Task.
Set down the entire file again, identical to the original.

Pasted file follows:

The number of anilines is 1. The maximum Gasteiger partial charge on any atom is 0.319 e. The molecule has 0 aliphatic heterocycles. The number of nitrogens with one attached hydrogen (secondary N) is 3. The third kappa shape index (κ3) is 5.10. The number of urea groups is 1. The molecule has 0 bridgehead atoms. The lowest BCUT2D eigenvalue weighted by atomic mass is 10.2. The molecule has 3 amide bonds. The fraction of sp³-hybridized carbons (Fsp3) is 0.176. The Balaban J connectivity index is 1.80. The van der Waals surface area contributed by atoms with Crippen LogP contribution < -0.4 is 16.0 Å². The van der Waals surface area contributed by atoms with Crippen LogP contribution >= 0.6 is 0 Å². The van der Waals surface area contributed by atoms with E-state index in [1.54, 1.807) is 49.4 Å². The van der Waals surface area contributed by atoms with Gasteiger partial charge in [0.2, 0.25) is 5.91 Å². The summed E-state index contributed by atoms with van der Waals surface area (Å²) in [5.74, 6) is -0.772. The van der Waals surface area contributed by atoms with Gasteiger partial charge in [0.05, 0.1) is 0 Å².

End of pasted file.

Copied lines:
The number of anilines is 1. The maximum Gasteiger partial charge on any atom is 0.319 e. The molecule has 0 aliphatic heterocycles. The number of nitrogens with one attached hydrogen (secondary N) is 3. The third kappa shape index (κ3) is 5.10. The number of urea groups is 1. The molecule has 0 bridgehead atoms. The lowest BCUT2D eigenvalue weighted by atomic mass is 10.2. The molecule has 3 amide bonds. The fraction of sp³-hybridized carbons (Fsp3) is 0.176. The Balaban J connectivity index is 1.80. The van der Waals surface area contributed by atoms with Crippen LogP contribution < -0.4 is 16.0 Å². The van der Waals surface area contributed by atoms with Crippen LogP contribution >= 0.6 is 0 Å². The van der Waals surface area contributed by atoms with E-state index in [1.54, 1.807) is 49.4 Å². The van der Waals surface area contributed by atoms with Gasteiger partial charge in [0.2, 0.25) is 5.91 Å². The summed E-state index contributed by atoms with van der Waals surface area (Å²) in [5.74, 6) is -0.772. The van der Waals surface area contributed by atoms with Gasteiger partial charge in [0.05, 0.1) is 0 Å².